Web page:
A federal judge last week handed the National Abortion Federation (NAF) a victory in the ongoing discovery battle between NAF and the Center for Medical Progress (CMP), the anti-choice front group behind the heavily edited Planned Parenthood attack videos.
In a five-page order, United States District Court Judge William Orrick said that CMP and the group’s leader, David Daleiden, must do more to comply with NAF’s discovery requests.
NAF filed a lawsuit in late July alleging civil conspiracy, racketeering, fraud, and breach of contract, among other civil and criminal allegations, stemming from the release of video footage deceptively edited to suggest that NAF members, including certain Planned Parenthood affiliates, are engaged in illegal trafficking of fetal body parts.
NAF also sought a temporary restraining order blocking any further release of the attack videos in order to protect its members from harassment and violent threats from anti-choice activists and domestic terrorists.
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Orrick issued the temporary restraining order, and ordered expedited discovery so that NAF could gather evidence to support its effort to obtain a preliminary injunction blocking CMP and Daleiden from releasing additional footage or other materials that NAF alleges the anti-choice front group fraudulently acquired.
CMP has maintained that the temporary restraining order and any preliminary injunction that Orrick might issue constitutes prior restraint, or pre-publication censorship, and is a violation of CMP’s First Amendment right to freedom of speech.
While prior restraints on speech are almost always unconstitutional, many federal courts have held that First Amendment rights can be waived by contract, which is what NAF alleges CMP did when it signed the confidentiality agreements in order to gain access to NAF’s annual meetings.
CMP has stalwartly attempted to avoid providing responses to NAF’s requests for information. It appeared the anti-choice front group might be successful in stonewalling NAF’s discovery efforts. The Ninth Circuit granted CMP a temporary reprieve last month when it put a hold (known in legal parlance as a stay) on discovery following an emergency request by CMP, so that the court would have sufficient time to consider CMP’s emergency petition and NAF’s response.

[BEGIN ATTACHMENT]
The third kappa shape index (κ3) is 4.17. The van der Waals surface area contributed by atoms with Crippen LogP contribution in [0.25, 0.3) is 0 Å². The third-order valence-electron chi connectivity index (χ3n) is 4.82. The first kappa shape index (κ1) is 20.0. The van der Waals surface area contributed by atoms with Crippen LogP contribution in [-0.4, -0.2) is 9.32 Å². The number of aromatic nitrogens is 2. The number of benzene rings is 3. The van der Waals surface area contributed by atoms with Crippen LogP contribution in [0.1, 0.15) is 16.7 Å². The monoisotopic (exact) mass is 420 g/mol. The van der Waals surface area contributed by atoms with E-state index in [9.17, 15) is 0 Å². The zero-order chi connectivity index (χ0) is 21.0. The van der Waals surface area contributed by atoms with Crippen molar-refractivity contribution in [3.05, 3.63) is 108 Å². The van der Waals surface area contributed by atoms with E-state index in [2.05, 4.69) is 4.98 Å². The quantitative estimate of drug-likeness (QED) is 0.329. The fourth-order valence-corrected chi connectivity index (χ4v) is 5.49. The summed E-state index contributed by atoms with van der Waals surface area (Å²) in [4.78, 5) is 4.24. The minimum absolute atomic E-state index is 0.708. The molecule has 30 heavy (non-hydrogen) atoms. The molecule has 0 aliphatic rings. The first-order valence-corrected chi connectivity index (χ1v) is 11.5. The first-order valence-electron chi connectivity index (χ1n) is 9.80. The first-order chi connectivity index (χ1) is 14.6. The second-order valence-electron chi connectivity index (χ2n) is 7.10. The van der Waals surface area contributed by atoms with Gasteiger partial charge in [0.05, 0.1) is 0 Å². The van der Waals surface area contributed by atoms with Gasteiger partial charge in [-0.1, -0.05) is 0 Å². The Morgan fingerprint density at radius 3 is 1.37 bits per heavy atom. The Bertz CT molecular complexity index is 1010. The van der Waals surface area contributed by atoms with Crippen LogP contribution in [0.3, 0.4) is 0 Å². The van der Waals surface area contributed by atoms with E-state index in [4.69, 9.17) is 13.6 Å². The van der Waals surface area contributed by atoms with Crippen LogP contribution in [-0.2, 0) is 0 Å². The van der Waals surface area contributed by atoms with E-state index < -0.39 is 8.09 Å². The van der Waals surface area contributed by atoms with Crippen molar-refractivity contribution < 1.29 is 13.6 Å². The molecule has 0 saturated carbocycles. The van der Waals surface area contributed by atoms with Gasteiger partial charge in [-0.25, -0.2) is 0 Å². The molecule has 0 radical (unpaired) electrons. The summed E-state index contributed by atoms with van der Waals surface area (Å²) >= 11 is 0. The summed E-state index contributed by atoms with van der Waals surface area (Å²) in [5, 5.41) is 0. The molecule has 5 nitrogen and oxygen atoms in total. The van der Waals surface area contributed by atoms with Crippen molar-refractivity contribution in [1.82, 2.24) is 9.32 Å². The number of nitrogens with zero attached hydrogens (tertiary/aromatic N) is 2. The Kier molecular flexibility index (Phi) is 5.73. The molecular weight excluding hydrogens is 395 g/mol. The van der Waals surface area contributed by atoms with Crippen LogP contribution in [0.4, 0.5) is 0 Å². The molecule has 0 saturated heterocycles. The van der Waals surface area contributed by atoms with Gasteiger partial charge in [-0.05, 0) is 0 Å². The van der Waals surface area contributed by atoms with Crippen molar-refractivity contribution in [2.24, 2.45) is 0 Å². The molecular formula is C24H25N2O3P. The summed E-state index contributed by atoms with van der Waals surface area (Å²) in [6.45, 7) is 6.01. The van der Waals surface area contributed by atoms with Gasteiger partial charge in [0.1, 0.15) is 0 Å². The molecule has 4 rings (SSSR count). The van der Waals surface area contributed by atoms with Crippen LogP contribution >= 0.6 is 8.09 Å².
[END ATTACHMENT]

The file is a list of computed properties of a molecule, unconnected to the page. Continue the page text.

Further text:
That reprieve was brief, however. The Ninth Circuit ultimately dissolved the stay it had imposed, and agreed with Orrick that NAF is entitled to targeted discovery in its efforts to obtain a preliminary injunction, blocking CMP from releasing any further videos containing information NAF alleges CMP stole.
After CMP and NAF exchanged discovery responses this month, both parties submitted a joint letter to Orrick in which each side complained about the other’s responses.
CMP had failed to conduct an adequate search for responsive documents, according to NAF. Specifically, NAF argued that CMP must turn over the names and identities of the people involved in CMP’s smear campaign, including the names and identities of the CMP agents who infiltrated NAF’s annual meetings in 2014 and 2015 and made illicit recordings.
NAF also requested the names and identities of the recipients of a report that CMP distributed regarding its activities at one of NAF’s meetings. In the joint letter filed with the court, CMP admitted that “a year and a half ago, there was an extremely limited disclosure made in writing to an extremely limited number of people.” NAF wants to know who those people are.
Daleiden and CMP argued that providing the identities of those people, what they call a “membership list,” would be premature since the discovery at issue pertains only to the preliminary injunction. They claimed that providing a membership list would intrude on Daleiden’s right to associational privacy under the First Amendment, stating that “[t]he First Amendment provides strong protections to political activists who seek out like-minded individuals with which to brainstorm ideas for their activism.”
Daleiden and CMP argued that producing a membership list might jeopardize the Fifth Amendment rights of those people.
For its part, CMP and Daleiden complained that NAF had refused to provide any internal emails and communications that post-dated the release of the first videos. NAF balked at CMP’s request for all communications, since the communications generated after the release of the videos involved NAF’s general counsel and number in the thousands, and have nothing to do with whether the temporary restraining order issued in favor of NAF should be converted into a preliminary injunction.
Orrick handed down a ruling largely in favor of NAF after a discovery hearing last week.
Orrick said that NAF had raised “[s]ignificant questions” as to “the completeness, adequacy and clarity of CMP and Daleiden’s search for and responses to the requests for production,” and ordered CMP and Daleiden to provide supplemental responses to NAF’s discovery requests.
Orrick ruled that CMP was not entitled to any communications that post-date the disclosure of CMP’s project, but did not address whether NAF would have to produce those communications during full-blown merits discovery.
Orrick ordered the parties to file a joint brief addressing the constitutional issues raised by CMP and Daleiden—whether turning over the identities of CMP’s agents and co-conspirators implicate the First or Fifth amendments. That brief is due October 23, as are CMP and Daleiden’s supplemental responses.